Every human culture has used some form of religion or prayer during times of stress, illness, and health crisis. The healing of illnesses and diseases was closely linked to the religious beliefs of human culture, despite the fact that some of these cultures were located on opposite sides of the earth. Remember, there was no phone, television, email to connect these people, and there was no common language to enable verbal communication. Yet a common theme in these cultures was the ultimate connection between medicine and religion.

Cultures combined these two disciplines into one person known as Obeah-man, to whom people sought and were healed. Prescribed bush medicine will always be in our culture. In the Bible we see this happening in the priest. He had to certify a cure. He was the head doctor. This is why Jesus said to the purified lepers: “Go and show yourselves to the priest. In Luke 10, Jesus sends his disciples on a healing mission. He gave them the power to cast out demons and heal diseases.

The word medicine means mystery. When translated from their tribal languages, the practitioner of medicine was the mysterious man. The mysterious man used remedies including roots and herbs, but also dealt with mystery and charms. If the disease has not been cured and death has occurred; it was the will of the Great Spirit. All of these ancient cultures shared this common link between medicine and religion.

It is ironic that science has returned to religion – not to blindly accept its doctrine, but to scientifically investigate the nature of religious experiences, such as prayer and meditation. Do prayer and meditation evoke similar biological changes in the brain? Do measurable physiological changes occur in our brain during prayer, meditation, or mystical experiences? The answer, from experience, is a resounding yes. This study included Buddhists and Franciscan nuns at prayer.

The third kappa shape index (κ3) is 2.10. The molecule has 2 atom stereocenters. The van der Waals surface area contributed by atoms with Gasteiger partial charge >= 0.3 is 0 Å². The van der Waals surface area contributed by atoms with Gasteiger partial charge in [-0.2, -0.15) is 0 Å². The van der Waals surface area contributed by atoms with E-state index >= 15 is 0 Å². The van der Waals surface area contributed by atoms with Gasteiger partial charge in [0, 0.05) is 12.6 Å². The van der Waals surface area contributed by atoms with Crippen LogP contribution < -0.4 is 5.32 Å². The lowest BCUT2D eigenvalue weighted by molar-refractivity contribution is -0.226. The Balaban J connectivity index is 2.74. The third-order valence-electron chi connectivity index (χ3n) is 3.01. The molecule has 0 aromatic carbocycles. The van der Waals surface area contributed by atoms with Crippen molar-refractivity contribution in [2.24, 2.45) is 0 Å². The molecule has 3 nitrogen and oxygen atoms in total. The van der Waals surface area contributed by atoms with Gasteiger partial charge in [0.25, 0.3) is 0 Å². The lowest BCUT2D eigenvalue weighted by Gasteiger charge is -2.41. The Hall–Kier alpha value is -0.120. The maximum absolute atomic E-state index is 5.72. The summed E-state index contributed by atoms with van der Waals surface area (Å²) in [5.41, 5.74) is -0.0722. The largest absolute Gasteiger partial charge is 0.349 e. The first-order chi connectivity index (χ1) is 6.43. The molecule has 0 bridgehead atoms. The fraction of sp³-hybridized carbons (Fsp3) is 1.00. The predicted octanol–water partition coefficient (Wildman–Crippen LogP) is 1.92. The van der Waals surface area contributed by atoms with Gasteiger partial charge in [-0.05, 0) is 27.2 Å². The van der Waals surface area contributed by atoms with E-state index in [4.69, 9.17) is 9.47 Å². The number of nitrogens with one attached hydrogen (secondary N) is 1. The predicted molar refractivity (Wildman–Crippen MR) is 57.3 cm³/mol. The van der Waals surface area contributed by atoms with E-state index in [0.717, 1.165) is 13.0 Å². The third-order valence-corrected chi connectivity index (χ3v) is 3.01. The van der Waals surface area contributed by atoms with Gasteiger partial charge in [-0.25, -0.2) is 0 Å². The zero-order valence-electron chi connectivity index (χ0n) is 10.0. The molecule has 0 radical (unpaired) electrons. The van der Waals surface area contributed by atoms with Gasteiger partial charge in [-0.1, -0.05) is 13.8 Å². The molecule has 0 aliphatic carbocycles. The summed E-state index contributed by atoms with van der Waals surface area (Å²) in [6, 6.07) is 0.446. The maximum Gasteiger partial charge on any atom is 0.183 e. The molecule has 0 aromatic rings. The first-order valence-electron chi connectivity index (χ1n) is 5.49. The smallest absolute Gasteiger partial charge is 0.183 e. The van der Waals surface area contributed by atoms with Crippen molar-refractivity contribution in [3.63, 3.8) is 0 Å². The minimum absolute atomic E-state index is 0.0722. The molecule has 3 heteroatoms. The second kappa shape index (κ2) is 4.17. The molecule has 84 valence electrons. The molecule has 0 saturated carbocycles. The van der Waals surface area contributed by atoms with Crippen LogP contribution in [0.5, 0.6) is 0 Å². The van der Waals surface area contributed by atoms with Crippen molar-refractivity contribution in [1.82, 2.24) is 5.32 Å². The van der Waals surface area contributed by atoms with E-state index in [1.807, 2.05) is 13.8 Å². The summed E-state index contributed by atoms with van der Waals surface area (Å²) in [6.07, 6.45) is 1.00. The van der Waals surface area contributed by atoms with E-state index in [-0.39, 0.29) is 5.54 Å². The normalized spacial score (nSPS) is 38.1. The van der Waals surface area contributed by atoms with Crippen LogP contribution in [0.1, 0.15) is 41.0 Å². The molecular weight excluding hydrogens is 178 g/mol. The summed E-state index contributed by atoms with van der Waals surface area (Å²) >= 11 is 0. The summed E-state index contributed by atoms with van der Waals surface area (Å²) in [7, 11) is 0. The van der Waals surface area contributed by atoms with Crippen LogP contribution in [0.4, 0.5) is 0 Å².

Healthcare providers, such as doctors, nurses, technicians, etc. can best aid the healing process if they themselves are spiritual, thus making sense of the divine. Pray before and after a procedure, remembering that they depend on a greater power to succeed.

I ask that we help design well-established pastoral care in our public hospital systems to give more meaning to holistic health care. Pray that we catch up with more progressive health care institutions.

It is clear that the worlds of science and religion must unite in the Bahamas and achieve even greater scientific and spiritual progress in the future. The great divide must disappear, so that we can embark on a journey of spiritual transformation and discovery that could improve our delivery of health care.


  1. We must be attentive to religious rites. These are unique to each faith group and each denomination. The Religious Rite is the medicine of the soul and the body. It keeps a person in touch with the Divine. Some rites are: Holy Communion, Baptism, Anointing.

  2. The man of religion travels with a family long after the death of a loved one; his concern goes beyond the patient. Additionally, long after a patient is discharged, the person is supported as they move towards full recovery.

  3. Can you imagine a lifestyle center in the Bahamas where you can combine religion and medicine? Together we can fight many preventable diseases. The Bible teaches that the body is the temple of the Holy Spirit.

  4. The Medical Evangelist – a proposed article. How can we train qualified people to take the message of healing and religion to flood our churches, schools, etc.? With a good education? (Please contact me for a working paper on this, to stimulate discussion).